STRONG support from the public has been received for a proposed investment scheme to upgrade Sheffield City Region’s Supertram system, results of a consultation have shown.
Nearly ninety-percent (88%) of local residents, businesses, visitors and community groups responding to South Yorkshire Passenger Transport Executive’s (SYPTE) Consultation on the Future of Supertram would like to see the renewal and modernisation of Supertram’s tracks, vehicles and information systems.
Of the 2,888 responses received, 67% supported maintaining Supertram as it is through ongoing essential repairs. 78% opposed exploring alternative transport options to Supertram, such as a dedicated bus system.
Over a quarter (28%) also stated they moved or relocated to be nearer to a tram route. And the majority (68.3%) would travel by car if the tram was no longer available.
SYPTE Executive Director, Stephen Edwards, said: “Thank you to everyone who took the time to give their views. Whilst we continue to make local investment in Supertram and replace sections of track, parts of the system are coming to the end of their working life. Our current concession agreement for tram services ends in March 2024, and significant funding would be needed to allow Supertram to operate beyond this time. Your feedback is important to help us plan for the future of the network.”
Mayor of the Sheffield City Region, Dan Jarvis, said: “It is clear from the number of responses received, that our Supertram system is a source of pride and of great value to those that use it.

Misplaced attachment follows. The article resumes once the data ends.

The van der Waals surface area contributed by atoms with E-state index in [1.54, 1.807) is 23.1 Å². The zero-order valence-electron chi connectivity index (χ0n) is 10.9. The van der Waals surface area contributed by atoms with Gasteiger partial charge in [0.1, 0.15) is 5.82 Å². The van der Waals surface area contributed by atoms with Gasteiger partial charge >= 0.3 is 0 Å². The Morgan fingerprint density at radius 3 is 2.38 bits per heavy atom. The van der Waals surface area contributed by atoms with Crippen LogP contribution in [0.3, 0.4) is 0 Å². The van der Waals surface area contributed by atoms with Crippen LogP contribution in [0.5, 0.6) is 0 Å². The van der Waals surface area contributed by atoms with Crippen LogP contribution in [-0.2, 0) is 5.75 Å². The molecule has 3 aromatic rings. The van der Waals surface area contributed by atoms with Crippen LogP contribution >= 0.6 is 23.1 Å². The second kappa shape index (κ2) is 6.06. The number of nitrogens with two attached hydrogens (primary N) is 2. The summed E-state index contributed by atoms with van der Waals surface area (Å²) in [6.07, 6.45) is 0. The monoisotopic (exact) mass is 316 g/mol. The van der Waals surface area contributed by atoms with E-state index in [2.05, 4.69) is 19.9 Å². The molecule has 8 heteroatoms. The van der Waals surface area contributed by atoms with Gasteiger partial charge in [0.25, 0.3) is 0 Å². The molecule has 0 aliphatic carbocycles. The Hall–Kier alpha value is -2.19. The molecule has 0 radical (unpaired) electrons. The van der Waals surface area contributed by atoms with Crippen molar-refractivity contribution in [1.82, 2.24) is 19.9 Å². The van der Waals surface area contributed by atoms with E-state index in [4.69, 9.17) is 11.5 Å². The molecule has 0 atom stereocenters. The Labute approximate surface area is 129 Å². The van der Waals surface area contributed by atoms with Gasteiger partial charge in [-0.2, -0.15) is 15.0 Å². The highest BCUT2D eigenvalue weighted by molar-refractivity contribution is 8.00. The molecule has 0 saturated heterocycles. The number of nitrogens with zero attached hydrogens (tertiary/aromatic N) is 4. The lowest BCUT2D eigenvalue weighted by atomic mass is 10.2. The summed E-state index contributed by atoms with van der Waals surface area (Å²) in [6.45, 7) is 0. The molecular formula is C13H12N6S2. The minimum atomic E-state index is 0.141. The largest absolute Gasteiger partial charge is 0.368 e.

“Renewing Supertram is fundamental to the growth of our region. The tram train pilot scheme has the potential to be extended to other areas across the region, easily and conveniently connecting urban areas with our towns and city.
“I want to ensure that we build a transport system that works for everyone, connecting people to the places they want to go, both within the region and also nationally and internationally.”
SYPTE sought views between 24 September and 5 November 2018 in a public consultation on three options for the future of the Supertram system: maintaining Supertram as it is through ongoing essential repairs; renewing and modernising Supertram’s tracks, vehicles and information systems; and, exploring alternative options to Supertram.
The consultation will form part of the information used to select a preferred option. This will be presented in an Outline Business Case that will be considered by the Combined Authority and the Department for Transport. Further consultation will be held during the next stage of project, when the Outline Business Case is complete.